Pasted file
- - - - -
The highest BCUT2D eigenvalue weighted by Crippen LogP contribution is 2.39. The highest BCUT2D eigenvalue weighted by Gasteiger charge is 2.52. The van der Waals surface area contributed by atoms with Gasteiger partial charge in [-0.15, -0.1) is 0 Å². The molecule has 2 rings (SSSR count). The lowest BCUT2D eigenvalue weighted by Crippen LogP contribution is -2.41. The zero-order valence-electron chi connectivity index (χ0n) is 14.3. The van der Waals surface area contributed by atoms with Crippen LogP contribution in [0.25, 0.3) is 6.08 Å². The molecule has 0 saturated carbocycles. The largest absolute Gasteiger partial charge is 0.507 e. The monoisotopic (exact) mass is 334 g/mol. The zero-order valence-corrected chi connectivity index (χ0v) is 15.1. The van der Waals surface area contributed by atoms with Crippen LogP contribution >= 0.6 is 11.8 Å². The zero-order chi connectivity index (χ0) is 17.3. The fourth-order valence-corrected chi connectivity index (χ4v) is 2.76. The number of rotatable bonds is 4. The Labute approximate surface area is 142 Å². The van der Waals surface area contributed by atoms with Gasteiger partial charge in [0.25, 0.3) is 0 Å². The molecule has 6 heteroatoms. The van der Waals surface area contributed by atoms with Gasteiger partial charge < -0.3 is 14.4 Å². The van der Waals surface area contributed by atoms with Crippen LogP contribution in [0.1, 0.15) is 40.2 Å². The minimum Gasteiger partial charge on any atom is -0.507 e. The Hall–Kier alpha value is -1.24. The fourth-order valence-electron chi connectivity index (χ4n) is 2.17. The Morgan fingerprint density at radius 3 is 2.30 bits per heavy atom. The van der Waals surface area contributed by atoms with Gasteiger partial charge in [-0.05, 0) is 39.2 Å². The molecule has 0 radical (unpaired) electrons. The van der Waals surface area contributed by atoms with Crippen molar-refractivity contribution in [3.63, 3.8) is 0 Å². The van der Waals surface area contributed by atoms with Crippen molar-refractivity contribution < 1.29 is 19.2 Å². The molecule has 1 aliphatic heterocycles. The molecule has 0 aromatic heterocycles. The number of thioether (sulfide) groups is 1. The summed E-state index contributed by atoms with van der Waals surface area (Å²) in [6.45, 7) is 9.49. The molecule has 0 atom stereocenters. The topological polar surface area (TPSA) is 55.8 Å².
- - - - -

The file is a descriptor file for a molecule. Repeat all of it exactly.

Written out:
The highest BCUT2D eigenvalue weighted by Crippen LogP contribution is 2.39. The highest BCUT2D eigenvalue weighted by Gasteiger charge is 2.52. The van der Waals surface area contributed by atoms with Gasteiger partial charge in [-0.15, -0.1) is 0 Å². The molecule has 2 rings (SSSR count). The lowest BCUT2D eigenvalue weighted by Crippen LogP contribution is -2.41. The zero-order valence-electron chi connectivity index (χ0n) is 14.3. The van der Waals surface area contributed by atoms with Crippen LogP contribution in [0.25, 0.3) is 6.08 Å². The molecule has 0 saturated carbocycles. The largest absolute Gasteiger partial charge is 0.507 e. The monoisotopic (exact) mass is 334 g/mol. The zero-order valence-corrected chi connectivity index (χ0v) is 15.1. The van der Waals surface area contributed by atoms with Crippen LogP contribution >= 0.6 is 11.8 Å². The zero-order chi connectivity index (χ0) is 17.3. The fourth-order valence-corrected chi connectivity index (χ4v) is 2.76. The number of rotatable bonds is 4. The Labute approximate surface area is 142 Å². The van der Waals surface area contributed by atoms with Gasteiger partial charge in [0.25, 0.3) is 0 Å². The molecule has 6 heteroatoms. The van der Waals surface area contributed by atoms with Gasteiger partial charge < -0.3 is 14.4 Å². The van der Waals surface area contributed by atoms with Crippen LogP contribution in [0.1, 0.15) is 40.2 Å². The minimum Gasteiger partial charge on any atom is -0.507 e. The Hall–Kier alpha value is -1.24. The fourth-order valence-electron chi connectivity index (χ4n) is 2.17. The Morgan fingerprint density at radius 3 is 2.30 bits per heavy atom. The van der Waals surface area contributed by atoms with Gasteiger partial charge in [-0.05, 0) is 39.2 Å². The molecule has 0 radical (unpaired) electrons. The van der Waals surface area contributed by atoms with Crippen molar-refractivity contribution in [3.63, 3.8) is 0 Å². The van der Waals surface area contributed by atoms with Crippen molar-refractivity contribution < 1.29 is 19.2 Å². The molecule has 1 aliphatic heterocycles. The molecule has 0 aromatic heterocycles. The number of thioether (sulfide) groups is 1. The summed E-state index contributed by atoms with van der Waals surface area (Å²) in [6.45, 7) is 9.49. The molecule has 0 atom stereocenters. The topological polar surface area (TPSA) is 55.8 Å².